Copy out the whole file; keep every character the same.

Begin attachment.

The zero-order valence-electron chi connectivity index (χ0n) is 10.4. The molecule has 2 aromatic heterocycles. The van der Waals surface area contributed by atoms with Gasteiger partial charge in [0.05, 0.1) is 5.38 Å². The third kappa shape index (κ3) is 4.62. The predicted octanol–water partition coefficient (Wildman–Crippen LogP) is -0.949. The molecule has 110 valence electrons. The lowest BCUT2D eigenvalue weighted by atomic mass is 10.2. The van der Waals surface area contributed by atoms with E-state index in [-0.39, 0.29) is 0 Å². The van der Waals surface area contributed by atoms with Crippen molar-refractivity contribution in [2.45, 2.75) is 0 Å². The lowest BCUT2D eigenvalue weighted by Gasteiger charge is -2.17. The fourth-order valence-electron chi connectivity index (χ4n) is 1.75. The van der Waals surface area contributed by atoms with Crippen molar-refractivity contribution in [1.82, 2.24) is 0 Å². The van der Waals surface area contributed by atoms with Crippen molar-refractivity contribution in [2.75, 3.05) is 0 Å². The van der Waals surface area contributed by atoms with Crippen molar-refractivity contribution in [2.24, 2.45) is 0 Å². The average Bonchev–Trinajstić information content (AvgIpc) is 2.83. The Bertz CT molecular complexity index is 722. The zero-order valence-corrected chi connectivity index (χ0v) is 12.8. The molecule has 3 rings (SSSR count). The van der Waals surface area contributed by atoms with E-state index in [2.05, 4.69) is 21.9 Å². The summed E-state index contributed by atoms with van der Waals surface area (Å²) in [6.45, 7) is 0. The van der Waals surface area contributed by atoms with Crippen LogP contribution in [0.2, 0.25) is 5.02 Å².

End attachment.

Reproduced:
The zero-order valence-electron chi connectivity index (χ0n) is 10.4. The molecule has 2 aromatic heterocycles. The van der Waals surface area contributed by atoms with Gasteiger partial charge in [0.05, 0.1) is 5.38 Å². The third kappa shape index (κ3) is 4.62. The predicted octanol–water partition coefficient (Wildman–Crippen LogP) is -0.949. The molecule has 110 valence electrons. The lowest BCUT2D eigenvalue weighted by atomic mass is 10.2. The van der Waals surface area contributed by atoms with E-state index in [-0.39, 0.29) is 0 Å². The van der Waals surface area contributed by atoms with Crippen molar-refractivity contribution in [2.45, 2.75) is 0 Å². The lowest BCUT2D eigenvalue weighted by Gasteiger charge is -2.17. The fourth-order valence-electron chi connectivity index (χ4n) is 1.75. The van der Waals surface area contributed by atoms with Crippen molar-refractivity contribution in [1.82, 2.24) is 0 Å². The van der Waals surface area contributed by atoms with Crippen molar-refractivity contribution in [2.75, 3.05) is 0 Å². The van der Waals surface area contributed by atoms with Crippen molar-refractivity contribution in [2.24, 2.45) is 0 Å². The average Bonchev–Trinajstić information content (AvgIpc) is 2.83. The Bertz CT molecular complexity index is 722. The zero-order valence-corrected chi connectivity index (χ0v) is 12.8. The molecule has 3 rings (SSSR count). The van der Waals surface area contributed by atoms with E-state index in [2.05, 4.69) is 21.9 Å². The summed E-state index contributed by atoms with van der Waals surface area (Å²) in [6.45, 7) is 0. The van der Waals surface area contributed by atoms with Crippen LogP contribution in [0.2, 0.25) is 5.02 Å².